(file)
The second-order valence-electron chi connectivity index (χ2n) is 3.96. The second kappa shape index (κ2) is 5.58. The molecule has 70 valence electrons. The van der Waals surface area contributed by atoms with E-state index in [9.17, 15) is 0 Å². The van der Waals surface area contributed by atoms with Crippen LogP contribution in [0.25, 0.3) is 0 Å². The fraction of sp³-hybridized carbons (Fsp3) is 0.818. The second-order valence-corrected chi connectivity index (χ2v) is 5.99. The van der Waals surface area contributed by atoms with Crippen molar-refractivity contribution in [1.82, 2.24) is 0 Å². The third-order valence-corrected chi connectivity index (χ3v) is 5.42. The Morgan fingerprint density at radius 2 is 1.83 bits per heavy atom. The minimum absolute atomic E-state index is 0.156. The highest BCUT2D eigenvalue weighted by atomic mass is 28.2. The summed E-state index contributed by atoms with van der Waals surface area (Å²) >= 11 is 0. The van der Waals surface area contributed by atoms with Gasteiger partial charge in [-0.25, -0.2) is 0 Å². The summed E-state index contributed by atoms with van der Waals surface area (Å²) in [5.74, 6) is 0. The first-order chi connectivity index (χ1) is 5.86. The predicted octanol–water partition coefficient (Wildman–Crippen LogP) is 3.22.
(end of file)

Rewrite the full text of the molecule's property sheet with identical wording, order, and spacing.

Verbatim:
The second-order valence-electron chi connectivity index (χ2n) is 3.96. The second kappa shape index (κ2) is 5.58. The molecule has 70 valence electrons. The van der Waals surface area contributed by atoms with E-state index in [9.17, 15) is 0 Å². The van der Waals surface area contributed by atoms with Crippen LogP contribution in [0.25, 0.3) is 0 Å². The fraction of sp³-hybridized carbons (Fsp3) is 0.818. The second-order valence-corrected chi connectivity index (χ2v) is 5.99. The van der Waals surface area contributed by atoms with Crippen molar-refractivity contribution in [1.82, 2.24) is 0 Å². The third-order valence-corrected chi connectivity index (χ3v) is 5.42. The Morgan fingerprint density at radius 2 is 1.83 bits per heavy atom. The minimum absolute atomic E-state index is 0.156. The highest BCUT2D eigenvalue weighted by atomic mass is 28.2. The summed E-state index contributed by atoms with van der Waals surface area (Å²) >= 11 is 0. The van der Waals surface area contributed by atoms with Gasteiger partial charge in [-0.25, -0.2) is 0 Å². The summed E-state index contributed by atoms with van der Waals surface area (Å²) in [5.74, 6) is 0. The first-order chi connectivity index (χ1) is 5.86. The predicted octanol–water partition coefficient (Wildman–Crippen LogP) is 3.22.